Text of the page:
On Thursday, ShapeShift announced that it is going to stop its service in New York state because it does not wish to comply with the recently issued BitLicense.
So, one of the rules that ShapeShift.io refuses to accept is to register the personal information of all users. Obviously, this requirement is the best way to prevent fraud, terrorism and money laundering. However, it also would expose ShapeShift clients to a potential personal data leakage.
In fact, the BitLicense is considered to be “too stringent and restrictive of innovation”, according to Fortune.
Erik Voorhees, ShapeShift CEO, told CNBC that, “We either would have to do something we’re not comfortable with or leave New York. It’s a moral and ethical stand we’re going to take. We’re not going to spy on thousands of people purely to make their job a little bit easier. Disclosing customer’s IP and wallet addresses is one thing, but names and home addresses are a different matter entirely.”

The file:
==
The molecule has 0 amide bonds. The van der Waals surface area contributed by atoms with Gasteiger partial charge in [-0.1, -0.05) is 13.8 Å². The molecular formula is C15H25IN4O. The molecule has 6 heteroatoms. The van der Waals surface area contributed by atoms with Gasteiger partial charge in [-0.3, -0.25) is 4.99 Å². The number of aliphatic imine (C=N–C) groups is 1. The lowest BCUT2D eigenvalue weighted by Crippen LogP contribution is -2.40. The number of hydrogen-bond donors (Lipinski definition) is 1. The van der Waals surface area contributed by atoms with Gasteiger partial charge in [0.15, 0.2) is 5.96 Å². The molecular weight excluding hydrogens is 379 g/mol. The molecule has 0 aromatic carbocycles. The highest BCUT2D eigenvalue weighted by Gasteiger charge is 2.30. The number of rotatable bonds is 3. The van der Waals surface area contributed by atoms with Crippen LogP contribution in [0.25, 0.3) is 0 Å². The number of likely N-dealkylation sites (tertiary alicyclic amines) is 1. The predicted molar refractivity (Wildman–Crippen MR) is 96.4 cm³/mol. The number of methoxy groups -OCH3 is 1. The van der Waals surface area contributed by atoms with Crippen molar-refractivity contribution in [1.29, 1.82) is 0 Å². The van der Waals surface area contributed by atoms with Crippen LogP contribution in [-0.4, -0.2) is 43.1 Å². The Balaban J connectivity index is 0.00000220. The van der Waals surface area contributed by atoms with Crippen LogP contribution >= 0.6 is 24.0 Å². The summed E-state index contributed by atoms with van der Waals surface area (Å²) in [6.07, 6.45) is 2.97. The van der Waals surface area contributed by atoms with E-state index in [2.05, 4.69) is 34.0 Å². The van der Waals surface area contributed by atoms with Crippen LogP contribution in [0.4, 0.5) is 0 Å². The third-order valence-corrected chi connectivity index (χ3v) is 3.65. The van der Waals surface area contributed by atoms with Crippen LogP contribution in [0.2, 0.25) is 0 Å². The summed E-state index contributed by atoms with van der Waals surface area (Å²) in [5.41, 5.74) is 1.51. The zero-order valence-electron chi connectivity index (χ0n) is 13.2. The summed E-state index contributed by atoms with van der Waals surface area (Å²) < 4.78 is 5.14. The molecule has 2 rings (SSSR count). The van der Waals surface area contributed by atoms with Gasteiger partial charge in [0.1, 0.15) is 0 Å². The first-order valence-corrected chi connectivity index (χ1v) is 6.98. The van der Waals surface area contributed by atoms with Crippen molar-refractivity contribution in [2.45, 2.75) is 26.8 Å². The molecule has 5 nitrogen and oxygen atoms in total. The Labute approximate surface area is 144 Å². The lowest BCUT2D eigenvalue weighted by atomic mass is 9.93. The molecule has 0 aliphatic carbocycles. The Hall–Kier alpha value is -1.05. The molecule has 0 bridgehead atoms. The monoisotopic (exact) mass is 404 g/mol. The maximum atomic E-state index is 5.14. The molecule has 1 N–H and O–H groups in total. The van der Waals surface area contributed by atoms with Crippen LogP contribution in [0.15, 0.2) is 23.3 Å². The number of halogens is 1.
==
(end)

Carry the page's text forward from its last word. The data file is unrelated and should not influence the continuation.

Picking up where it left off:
At the launch of the first iOS Bitcoin trading app at the Apple’s World Wide Developers Conference, the ShapeShift founder noted:
“ShapeShift does not store any currency or user information, thereby eliminating the risk of users’ funds being compromised in a Mt. Gox-type attack. The same security principles will apply to the newly introduced mobile app as well.”
Last week, when the Bitlicense was finalized, Mr. Voorhees tweeted “California is winning.” Meanwhile, Roger Ver, ShapeShift investor, tweeted:
— Roger Ver (@rogerkver) June 3, 2015
The New York Department of Financial Services doesn’t seem to be surprised. An unknown spokesperson for the Department said:
“We always recognized that there is going to be some part of this community that is against even pretty standard financial regulatory